The Summer of Sarah has come to an end. Back in May, I decided to reread all twelve of Sarah Dessen’s novels this summer, to relieve the summer stories of my teen years and revisit that magical always-summer town, Colby. August was the final month in the #SummerOfSarah, so now I have the last three books to discuss.
Along for the Ride: There are several layers to this story, and I appreciated the depth in Along for the Ride that we don’t get in all of Sarah’s novels. Auden doesn’t sleep – hasn’t since before her parents divorced – and when she decides to spend the summer before college with her dad, his new wife, and their new born daughter, Auden meets fellow insomniac Eli. Along for the Ride has some of my favorite Dessen themes: female friendship, great tension between the MC and love interest, and a realistic protag. I remember relating to Auden when I was younger, because I was an insomniac and did everything I could to avoid sleeping. I loved, and still do, the idea of going on a mini-adventure every night while everyone else is sleeping. Like most of Sarah’s books, the family dynamic is tense in this one, but Auden’s parents felt so…self-absorbed and pretentious, it infuriated me to read. Ultimately this was a middle of the road Dessen novel for me: not the best, not the worst, but overall somewhat forgettable when lumped in with the rest.
What Happened to Goodbye: After her mother’s public affair and her parents’ subsequent divorce, McLean and her dad have moved – a lot. Every town is an opportunity to become a new version of herself: Eliza, Lizbet, each with different interests and personalities. When McLean and her dad move to Lakeview, she meets brilliant but accidental delinquent Dave and makes friends, while still trying to deal with her incessant mother’s attempts at reconnecting. If Along for the Ride didn’t signal a bit of a decline for Sarah, this book did it. While it’s an unique enough concept, in execution this book falls flat and forced. I found this book to be rambling without much of a focus, and it never feels as if the story has a clear direction or motivation. The “climax” didn’t make sense, and while I enjoyed the characters enough, What Happened to Goodbye was just okay upon a reread.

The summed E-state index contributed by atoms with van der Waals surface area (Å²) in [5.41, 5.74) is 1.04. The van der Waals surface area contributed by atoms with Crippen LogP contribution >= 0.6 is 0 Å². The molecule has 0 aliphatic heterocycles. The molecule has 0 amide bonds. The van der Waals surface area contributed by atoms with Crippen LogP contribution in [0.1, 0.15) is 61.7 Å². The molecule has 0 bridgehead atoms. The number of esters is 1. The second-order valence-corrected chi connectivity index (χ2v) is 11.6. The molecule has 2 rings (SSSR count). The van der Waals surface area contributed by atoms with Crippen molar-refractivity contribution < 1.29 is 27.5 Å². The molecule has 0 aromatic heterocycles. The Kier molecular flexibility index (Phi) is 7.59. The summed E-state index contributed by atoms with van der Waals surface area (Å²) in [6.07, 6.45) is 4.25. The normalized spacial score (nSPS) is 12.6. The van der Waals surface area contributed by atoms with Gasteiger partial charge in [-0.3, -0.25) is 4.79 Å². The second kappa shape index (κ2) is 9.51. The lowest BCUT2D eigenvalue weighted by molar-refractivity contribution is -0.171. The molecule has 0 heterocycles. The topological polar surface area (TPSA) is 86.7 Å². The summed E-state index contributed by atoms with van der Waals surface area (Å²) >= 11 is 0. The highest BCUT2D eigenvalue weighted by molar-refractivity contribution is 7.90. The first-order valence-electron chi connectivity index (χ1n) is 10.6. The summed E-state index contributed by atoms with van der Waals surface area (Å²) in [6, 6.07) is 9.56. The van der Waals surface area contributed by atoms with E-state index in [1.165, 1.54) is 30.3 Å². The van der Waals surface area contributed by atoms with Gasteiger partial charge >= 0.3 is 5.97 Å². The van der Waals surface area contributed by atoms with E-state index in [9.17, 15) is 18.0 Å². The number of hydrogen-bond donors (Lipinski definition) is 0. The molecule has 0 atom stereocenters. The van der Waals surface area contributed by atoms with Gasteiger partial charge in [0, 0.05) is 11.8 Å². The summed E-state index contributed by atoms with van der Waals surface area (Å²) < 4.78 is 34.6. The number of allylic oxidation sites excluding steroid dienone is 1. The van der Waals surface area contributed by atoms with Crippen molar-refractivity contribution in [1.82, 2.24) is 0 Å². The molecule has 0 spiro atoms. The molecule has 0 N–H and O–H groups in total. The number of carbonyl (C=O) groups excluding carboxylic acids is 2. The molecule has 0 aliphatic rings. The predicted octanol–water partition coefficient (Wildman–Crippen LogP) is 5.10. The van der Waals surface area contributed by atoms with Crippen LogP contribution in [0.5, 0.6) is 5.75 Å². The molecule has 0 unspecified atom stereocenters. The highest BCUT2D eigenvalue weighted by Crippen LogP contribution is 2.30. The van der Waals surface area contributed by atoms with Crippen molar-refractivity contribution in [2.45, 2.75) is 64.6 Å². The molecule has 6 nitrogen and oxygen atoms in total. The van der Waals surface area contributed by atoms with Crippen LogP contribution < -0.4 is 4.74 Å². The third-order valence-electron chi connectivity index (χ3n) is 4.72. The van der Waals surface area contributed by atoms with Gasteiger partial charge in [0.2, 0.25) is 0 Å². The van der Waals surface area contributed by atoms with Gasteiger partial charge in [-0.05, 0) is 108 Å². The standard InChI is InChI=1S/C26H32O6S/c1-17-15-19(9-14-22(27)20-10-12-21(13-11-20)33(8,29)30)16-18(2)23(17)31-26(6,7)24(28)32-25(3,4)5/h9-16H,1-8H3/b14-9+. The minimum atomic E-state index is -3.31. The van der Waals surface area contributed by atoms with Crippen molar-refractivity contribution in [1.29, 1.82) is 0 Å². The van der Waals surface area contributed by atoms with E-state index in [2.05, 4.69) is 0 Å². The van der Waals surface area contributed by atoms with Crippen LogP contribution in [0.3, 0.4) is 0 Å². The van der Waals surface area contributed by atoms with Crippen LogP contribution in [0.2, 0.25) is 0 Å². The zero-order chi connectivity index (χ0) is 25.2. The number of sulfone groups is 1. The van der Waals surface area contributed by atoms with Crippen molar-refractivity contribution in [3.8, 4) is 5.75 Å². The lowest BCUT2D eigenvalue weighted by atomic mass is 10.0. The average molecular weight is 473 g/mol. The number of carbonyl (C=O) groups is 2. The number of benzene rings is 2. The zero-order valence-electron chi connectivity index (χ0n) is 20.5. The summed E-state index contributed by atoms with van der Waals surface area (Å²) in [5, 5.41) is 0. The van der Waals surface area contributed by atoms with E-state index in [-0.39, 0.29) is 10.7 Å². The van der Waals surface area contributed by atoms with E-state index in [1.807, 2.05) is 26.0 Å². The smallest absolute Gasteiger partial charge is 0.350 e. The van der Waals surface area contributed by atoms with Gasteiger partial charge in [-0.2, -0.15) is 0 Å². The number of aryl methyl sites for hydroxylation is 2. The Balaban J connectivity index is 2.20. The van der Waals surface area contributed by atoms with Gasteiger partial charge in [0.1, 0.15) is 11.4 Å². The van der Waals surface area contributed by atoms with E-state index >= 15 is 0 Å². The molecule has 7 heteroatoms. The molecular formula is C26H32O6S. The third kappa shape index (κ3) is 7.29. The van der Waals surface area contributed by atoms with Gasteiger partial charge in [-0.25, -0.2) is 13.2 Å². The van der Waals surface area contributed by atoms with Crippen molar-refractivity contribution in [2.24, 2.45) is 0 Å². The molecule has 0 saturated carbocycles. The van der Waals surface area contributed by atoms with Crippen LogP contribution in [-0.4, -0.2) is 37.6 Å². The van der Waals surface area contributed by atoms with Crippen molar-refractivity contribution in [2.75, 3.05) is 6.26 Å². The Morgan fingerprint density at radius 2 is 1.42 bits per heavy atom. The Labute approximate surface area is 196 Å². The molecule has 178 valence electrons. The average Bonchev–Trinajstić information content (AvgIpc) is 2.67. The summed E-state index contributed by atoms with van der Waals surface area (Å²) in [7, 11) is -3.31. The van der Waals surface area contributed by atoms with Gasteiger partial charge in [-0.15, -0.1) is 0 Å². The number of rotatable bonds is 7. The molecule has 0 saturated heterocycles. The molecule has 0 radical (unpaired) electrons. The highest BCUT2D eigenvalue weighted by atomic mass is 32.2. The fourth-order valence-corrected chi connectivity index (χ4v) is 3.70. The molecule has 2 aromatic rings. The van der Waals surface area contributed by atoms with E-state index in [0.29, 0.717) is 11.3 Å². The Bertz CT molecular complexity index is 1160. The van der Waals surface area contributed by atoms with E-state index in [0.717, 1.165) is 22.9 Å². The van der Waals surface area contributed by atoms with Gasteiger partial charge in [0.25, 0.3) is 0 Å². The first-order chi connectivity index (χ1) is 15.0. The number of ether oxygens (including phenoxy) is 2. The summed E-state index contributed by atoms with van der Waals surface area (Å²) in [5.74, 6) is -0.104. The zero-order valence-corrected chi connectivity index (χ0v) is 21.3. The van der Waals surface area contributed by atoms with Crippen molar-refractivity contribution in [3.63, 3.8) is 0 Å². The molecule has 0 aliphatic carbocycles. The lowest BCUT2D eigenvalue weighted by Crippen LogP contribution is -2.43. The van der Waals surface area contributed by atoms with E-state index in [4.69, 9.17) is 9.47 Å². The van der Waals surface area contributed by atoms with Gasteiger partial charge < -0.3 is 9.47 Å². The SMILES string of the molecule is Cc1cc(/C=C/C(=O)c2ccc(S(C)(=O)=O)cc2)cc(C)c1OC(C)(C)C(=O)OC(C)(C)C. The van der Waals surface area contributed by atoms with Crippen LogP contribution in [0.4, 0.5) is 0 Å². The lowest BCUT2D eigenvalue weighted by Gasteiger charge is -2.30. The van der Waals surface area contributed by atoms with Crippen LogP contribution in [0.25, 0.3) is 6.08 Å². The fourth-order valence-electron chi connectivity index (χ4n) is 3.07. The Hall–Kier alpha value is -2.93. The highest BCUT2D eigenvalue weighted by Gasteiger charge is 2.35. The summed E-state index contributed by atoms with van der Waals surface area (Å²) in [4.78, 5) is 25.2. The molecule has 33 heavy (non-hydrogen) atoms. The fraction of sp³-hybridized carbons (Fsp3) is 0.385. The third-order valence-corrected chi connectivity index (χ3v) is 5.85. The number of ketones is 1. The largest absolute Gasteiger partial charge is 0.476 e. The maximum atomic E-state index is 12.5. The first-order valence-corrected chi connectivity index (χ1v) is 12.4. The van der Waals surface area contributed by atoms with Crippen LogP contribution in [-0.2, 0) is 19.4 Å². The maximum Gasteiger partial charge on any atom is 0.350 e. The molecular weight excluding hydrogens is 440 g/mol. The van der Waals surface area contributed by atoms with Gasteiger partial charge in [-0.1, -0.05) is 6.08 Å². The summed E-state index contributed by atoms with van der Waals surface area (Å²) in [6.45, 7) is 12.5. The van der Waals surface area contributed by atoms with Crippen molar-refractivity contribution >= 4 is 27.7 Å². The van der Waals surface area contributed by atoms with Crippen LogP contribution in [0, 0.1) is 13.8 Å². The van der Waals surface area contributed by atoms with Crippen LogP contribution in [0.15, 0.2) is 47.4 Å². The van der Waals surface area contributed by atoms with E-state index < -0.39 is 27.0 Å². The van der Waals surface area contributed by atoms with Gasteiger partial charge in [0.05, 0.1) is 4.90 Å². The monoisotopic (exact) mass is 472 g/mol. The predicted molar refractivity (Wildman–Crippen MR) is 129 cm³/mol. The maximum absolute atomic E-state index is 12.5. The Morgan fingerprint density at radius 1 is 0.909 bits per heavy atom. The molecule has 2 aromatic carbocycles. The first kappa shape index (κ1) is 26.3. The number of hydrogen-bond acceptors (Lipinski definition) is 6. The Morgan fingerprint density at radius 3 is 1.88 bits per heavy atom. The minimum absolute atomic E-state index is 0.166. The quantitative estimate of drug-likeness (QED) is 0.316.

The Moon and More: Emaline has always lived in Colby, the beach town where most people just breeze in and out for the summer. But she plans to leave Colby for college with her boyfriend at the end of this summer, and nothing will stop her. Until, of course, her biological father shows up, a cute filmmaker arrives in town, and her boyfriend cheats on her – that’s when things fall apart. I’m just going to come out and say it: this is my least favorite of Sarah’s novels, by far. This is a rather long book in which nothing happens. It feels even longer when you don’t particularly like any of the characters, and don’t really care what happens to them. This is the only one of Dessen’s dozen that I don’t own, and never intend to read again. The Moon and More is different from her other novels in that it doesn’t follow the same formula, but straying from that formula clearly fails Sarah. It’s unfortunate, but true. I struggled through this book because I didn’t feel connected to the story, and Emaline might be my least favorite Dessen MC to date. This is one I’d say you’re safe to skip.
I hate to end #SummerOfSarah on a negative note, so I want to reiterate how much I adored Sarah Dessen’s books when I was a teenager (and I still do!). Sarah is capable of truly representing the teenage experience – from the intense loyalty of friendships to underage partying to the unbearable pain of heartbreak. In that perfect always-summer world of Colby and Lakeview, Sarah’s novels provide readers with relatable characters who struggle with the same insecurities and families, and who need a story in which everything turns out alight in the end. I imagine I’ll keep reading Sarah’s books as long as she publishes them, or until that fearful day when I’m too old to enjoy contemporary YA at all. If you need a lighthearted read, or a reminder of that one summer, then a Sarah Dessen novel will do the trick.